A multilevel framework to reconstruct anatomical 3D models of the hepatic vasculature in rat livers

The intricate (micro)vascular architecture of the liver has not yet been fully unravelled. Although current models are often idealized simplifications of the complex anatomical reality, correct morphological information is instrumental for scientific and clinical purposes. Previously, both vascular corrosion casting (VCC) and immunohistochemistry (IHC) have been separately used to study the hepatic vasculature. Nevertheless, these techniques still face a number of challenges such as dual casting in VCC and limited imaging depths for IHC. We have optimized both techniques and combined their complementary strengths to develop a framework for multilevel reconstruction of the hepatic circulation in the rat. The VCC and micro-CT scanning protocol was improved by enabling dual casting, optimizing the contrast agent concentration, and adjusting the viscosity of the resin (PU4ii). IHC was improved with an optimized clearing technique (CUBIC) that extended the imaging depth for confocal microscopy more than five-fold. Using in-house developed software (DeLiver), the vascular network - in both VCC and IHC datasets - was automatically segmented and/or morphologically analysed. Our methodological framework allows 3D reconstruction and quantification of the hepatic circulation, ranging from the major blood vessels down to the intertwined and interconnected sinusoids. We believe that the presented framework will have value beyond studies of the liver, and will facilitate a better understanding of various parenchymal organs in general, in physiological and pathological circumstances.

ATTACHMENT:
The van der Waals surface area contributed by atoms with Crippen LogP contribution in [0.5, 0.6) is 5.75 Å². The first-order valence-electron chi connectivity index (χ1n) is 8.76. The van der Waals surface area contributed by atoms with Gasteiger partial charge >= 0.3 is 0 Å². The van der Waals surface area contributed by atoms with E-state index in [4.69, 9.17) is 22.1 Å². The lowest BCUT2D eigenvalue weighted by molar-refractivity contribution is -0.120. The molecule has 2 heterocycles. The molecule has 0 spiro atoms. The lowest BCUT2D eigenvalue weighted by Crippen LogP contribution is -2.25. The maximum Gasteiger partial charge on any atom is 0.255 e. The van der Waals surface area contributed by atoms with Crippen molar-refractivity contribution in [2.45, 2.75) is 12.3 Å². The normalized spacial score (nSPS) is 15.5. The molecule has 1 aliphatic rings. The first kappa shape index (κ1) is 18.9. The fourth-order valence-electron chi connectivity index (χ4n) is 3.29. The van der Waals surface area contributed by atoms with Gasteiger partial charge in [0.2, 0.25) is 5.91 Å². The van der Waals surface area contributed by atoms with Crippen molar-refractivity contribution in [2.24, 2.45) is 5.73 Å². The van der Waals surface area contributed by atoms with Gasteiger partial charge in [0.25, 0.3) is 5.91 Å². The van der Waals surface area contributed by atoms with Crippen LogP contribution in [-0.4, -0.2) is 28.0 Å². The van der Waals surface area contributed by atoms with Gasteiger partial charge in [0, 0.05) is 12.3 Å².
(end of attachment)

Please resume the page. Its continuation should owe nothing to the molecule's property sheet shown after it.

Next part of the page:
Geert Peeters, Charlotte Debbaut, Wim Laleman, Adrian Friebel, Diethard Monbaliu, Ingrid Vander Elst, Jan R. Detrez, Tim Vandecasteele, Tim Johann, Thomas De Schryver, Luc Van Hoorebeke, Kasper Favere, Jonas Verbeke, Dirk Drasdo, Stefan Hoehme, Patrick Segers, Pieter Cornillie, Winnok H. De Vos
Date Published:
Journal of Anatomy; Volume 230, Issue 3, 471–483